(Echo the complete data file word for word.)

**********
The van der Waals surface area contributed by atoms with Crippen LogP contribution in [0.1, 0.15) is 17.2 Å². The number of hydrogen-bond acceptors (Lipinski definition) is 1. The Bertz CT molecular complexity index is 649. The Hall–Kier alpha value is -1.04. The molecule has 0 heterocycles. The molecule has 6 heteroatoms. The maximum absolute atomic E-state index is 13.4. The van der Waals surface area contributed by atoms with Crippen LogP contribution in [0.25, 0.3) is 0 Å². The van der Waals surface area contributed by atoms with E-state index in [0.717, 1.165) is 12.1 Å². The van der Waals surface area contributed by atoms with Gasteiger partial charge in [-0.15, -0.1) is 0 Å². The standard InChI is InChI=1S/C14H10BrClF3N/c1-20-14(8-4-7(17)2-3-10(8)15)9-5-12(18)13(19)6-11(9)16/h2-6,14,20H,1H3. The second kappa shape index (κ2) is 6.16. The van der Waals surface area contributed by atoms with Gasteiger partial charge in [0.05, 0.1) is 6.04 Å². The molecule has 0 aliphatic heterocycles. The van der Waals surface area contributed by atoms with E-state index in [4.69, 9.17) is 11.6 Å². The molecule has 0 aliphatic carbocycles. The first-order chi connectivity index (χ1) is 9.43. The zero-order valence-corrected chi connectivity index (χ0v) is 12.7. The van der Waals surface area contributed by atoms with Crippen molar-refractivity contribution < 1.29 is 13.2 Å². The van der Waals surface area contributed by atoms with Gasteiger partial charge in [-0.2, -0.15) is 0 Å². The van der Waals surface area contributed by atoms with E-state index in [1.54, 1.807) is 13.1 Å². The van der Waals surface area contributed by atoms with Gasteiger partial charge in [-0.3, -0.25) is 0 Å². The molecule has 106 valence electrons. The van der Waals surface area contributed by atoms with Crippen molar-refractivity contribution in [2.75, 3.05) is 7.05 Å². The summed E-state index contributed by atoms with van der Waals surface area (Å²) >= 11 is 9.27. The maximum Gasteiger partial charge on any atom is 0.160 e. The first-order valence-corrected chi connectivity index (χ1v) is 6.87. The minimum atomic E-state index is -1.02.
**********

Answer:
The van der Waals surface area contributed by atoms with Crippen LogP contribution in [0.1, 0.15) is 17.2 Å². The number of hydrogen-bond acceptors (Lipinski definition) is 1. The Bertz CT molecular complexity index is 649. The Hall–Kier alpha value is -1.04. The molecule has 0 heterocycles. The molecule has 6 heteroatoms. The maximum absolute atomic E-state index is 13.4. The van der Waals surface area contributed by atoms with Crippen LogP contribution in [0.25, 0.3) is 0 Å². The van der Waals surface area contributed by atoms with E-state index in [0.717, 1.165) is 12.1 Å². The van der Waals surface area contributed by atoms with Gasteiger partial charge in [-0.15, -0.1) is 0 Å². The standard InChI is InChI=1S/C14H10BrClF3N/c1-20-14(8-4-7(17)2-3-10(8)15)9-5-12(18)13(19)6-11(9)16/h2-6,14,20H,1H3. The second kappa shape index (κ2) is 6.16. The van der Waals surface area contributed by atoms with Gasteiger partial charge in [0.05, 0.1) is 6.04 Å². The molecule has 0 aliphatic heterocycles. The van der Waals surface area contributed by atoms with E-state index in [4.69, 9.17) is 11.6 Å². The molecule has 0 aliphatic carbocycles. The first-order chi connectivity index (χ1) is 9.43. The zero-order valence-corrected chi connectivity index (χ0v) is 12.7. The van der Waals surface area contributed by atoms with Crippen molar-refractivity contribution < 1.29 is 13.2 Å². The van der Waals surface area contributed by atoms with Gasteiger partial charge in [-0.2, -0.15) is 0 Å². The van der Waals surface area contributed by atoms with E-state index in [1.54, 1.807) is 13.1 Å². The van der Waals surface area contributed by atoms with Gasteiger partial charge in [-0.3, -0.25) is 0 Å². The molecule has 106 valence electrons. The van der Waals surface area contributed by atoms with Crippen molar-refractivity contribution in [2.75, 3.05) is 7.05 Å². The summed E-state index contributed by atoms with van der Waals surface area (Å²) >= 11 is 9.27. The maximum Gasteiger partial charge on any atom is 0.160 e. The first-order valence-corrected chi connectivity index (χ1v) is 6.87. The minimum atomic E-state index is -1.02.